James: ‘I’d shoot my athletic director if he did that’

Legendary Washington coach Don James didn’t hold back on any thoughts about the state of the Huskies program and their out of conference scheduling. Washington has never been known to shy away from big name opponents, and James believes their current circumstance should change that. In reference to the scheduling, “I don’t like it at all,” he said. James is reflecting on Washington’s current out of conference schedule that features Notre Dame, BYU, and Oklahoma, with each being on the road. He went on to say, “I’d shoot my athletic director if I had that.”

James coached Washington to the National Championship in 1991 and isn’t in fear of strong opponents, but doesn’t feel it’s right for a young rebuilding program to play and embarrass themselves against college football’s heavyweights. It doesn’t help that the crippled Huskies are scheduled to play defending National Champs LSU in 2009.

The old coach sees promise for the future, with talent improving, but the team is still young. These youthful Huskies finished at the bottom of the Pac last year and will now play 5 opponents ranked in the top 25 of the USA Today’s coaches poll. This comes after finishing the 2007 season having played 6 programs from the final poll, 3 conference champions, and 3 BCS bowl teams. The Huskies last played a bowl game in 2002. Since then, Washington is a dismal 18-41. Since 2002 and into the 2008 season, their out of conference opponents will have included:

Michigan
Ohio State (twice)
Notre Dame (three times)
Fresno State (twice)
Oklahoma (twice)
Syracuse
Boise State
Hawaii
BYU

In the Pac 10 round robin format, they also cannot dodge the powers in conference, in any given year. It takes 6 victories to become bowl eligible, but with few bowl tie-ins, a more realistic number for conference teams would be 7. To start your season with 5 ranked opponents on the schedule, and your team is a young conference doormat, to receive a bowl bid you would need to go undefeated against the remaining 7, which is highly improbable for this Washington team.

James has a point, when it comes to the scheduling for a team rebuilding. There are power programs out there that have scheduled less out of conference. But what James also needs to understand is that the high profile games are the ones that attract recruits. Recruiting is the force behind rebuilding, and recent years have shown improvement in the Washington recruiting class. Don’t credit that to the little guys they’ve played. Credit the exposure gained in meetings against the more traditional powers.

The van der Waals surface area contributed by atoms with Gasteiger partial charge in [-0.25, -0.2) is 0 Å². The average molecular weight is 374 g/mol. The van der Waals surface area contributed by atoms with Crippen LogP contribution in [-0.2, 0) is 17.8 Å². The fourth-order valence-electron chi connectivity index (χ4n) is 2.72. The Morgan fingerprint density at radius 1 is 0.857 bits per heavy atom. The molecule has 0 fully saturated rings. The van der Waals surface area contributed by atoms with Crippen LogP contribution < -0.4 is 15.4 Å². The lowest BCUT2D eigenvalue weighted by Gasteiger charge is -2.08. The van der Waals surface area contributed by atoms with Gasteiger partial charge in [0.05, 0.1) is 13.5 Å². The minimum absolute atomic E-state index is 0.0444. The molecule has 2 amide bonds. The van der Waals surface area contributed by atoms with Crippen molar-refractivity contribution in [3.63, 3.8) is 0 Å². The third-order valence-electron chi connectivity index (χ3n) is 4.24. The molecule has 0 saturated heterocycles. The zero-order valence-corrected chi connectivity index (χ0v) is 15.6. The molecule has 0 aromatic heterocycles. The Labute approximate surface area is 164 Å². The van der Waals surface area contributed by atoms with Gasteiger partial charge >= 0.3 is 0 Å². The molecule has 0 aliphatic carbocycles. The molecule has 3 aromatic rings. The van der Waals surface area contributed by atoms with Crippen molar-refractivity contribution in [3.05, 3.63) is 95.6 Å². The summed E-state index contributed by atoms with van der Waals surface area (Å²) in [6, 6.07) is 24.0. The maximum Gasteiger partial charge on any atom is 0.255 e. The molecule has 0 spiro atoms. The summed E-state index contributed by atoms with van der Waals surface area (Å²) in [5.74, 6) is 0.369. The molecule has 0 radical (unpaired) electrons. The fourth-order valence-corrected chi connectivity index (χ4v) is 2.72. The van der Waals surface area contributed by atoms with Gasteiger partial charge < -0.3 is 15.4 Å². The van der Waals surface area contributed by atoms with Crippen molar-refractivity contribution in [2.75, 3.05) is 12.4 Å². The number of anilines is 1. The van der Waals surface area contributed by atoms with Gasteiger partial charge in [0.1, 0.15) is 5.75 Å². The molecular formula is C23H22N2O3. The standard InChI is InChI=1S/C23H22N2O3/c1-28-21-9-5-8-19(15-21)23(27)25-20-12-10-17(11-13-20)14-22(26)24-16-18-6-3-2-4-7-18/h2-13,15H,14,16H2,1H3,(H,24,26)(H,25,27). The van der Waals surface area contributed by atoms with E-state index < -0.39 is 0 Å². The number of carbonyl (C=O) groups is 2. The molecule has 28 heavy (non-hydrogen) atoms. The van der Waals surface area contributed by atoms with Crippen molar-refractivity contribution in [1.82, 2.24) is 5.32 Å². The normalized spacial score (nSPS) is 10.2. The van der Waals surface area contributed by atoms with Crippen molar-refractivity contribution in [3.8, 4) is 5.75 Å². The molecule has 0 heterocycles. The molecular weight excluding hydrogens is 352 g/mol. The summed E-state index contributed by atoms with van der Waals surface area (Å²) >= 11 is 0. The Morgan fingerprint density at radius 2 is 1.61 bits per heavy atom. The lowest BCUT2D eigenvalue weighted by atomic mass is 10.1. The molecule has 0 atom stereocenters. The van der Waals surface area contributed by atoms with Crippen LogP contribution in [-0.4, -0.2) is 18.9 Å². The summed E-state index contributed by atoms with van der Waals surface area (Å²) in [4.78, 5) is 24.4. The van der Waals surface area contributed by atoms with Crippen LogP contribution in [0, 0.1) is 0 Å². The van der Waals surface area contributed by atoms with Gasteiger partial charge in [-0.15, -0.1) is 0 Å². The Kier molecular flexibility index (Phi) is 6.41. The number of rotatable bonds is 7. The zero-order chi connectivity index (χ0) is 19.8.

The strength of the 90s programs came from the inability of California school’s to keep their recruits at home and out of the Pacific Northwest. Those times have changed, with Carroll, Tedford, and now Neuheisel securing that in-state talent. It’s not coincidence that the most traveled SEC program to the west coast is Tennessee. It’s not that the Vols love California and the west coast, it’s that they want a piece of it. No program spends more money on recruiting than the Volunteers, and their west coast trips paid off over the years, with 2 Clausens (Rick and Casey) and Erik Ainge all hailing from the region. It’s the same reason USC will schedule any team in any region of the country, receiving payoffs with commitments from Dwayne Jarrett and Brian Cushing (NJ), Keith Rivers (Fla), Joe McKnight and John David Booty (LA), Lendale White (CO), Patrick Turner (Tenn), and Fred Davis (OH).

It’s literally a no win situation for the Huskies. Losses will accumulate with that kind of scheduling, but patience may eventually pay off. The losses on the field don’t translate to losses in finances. And as poor as the football program has performed, Forbe’s still ranked the University of Washington the 16th wealthiest program in the country, and their profits of $19.9 million exceed the $13 million generated by 14th ranked USC.
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~ by Anthony on August 15, 2008.

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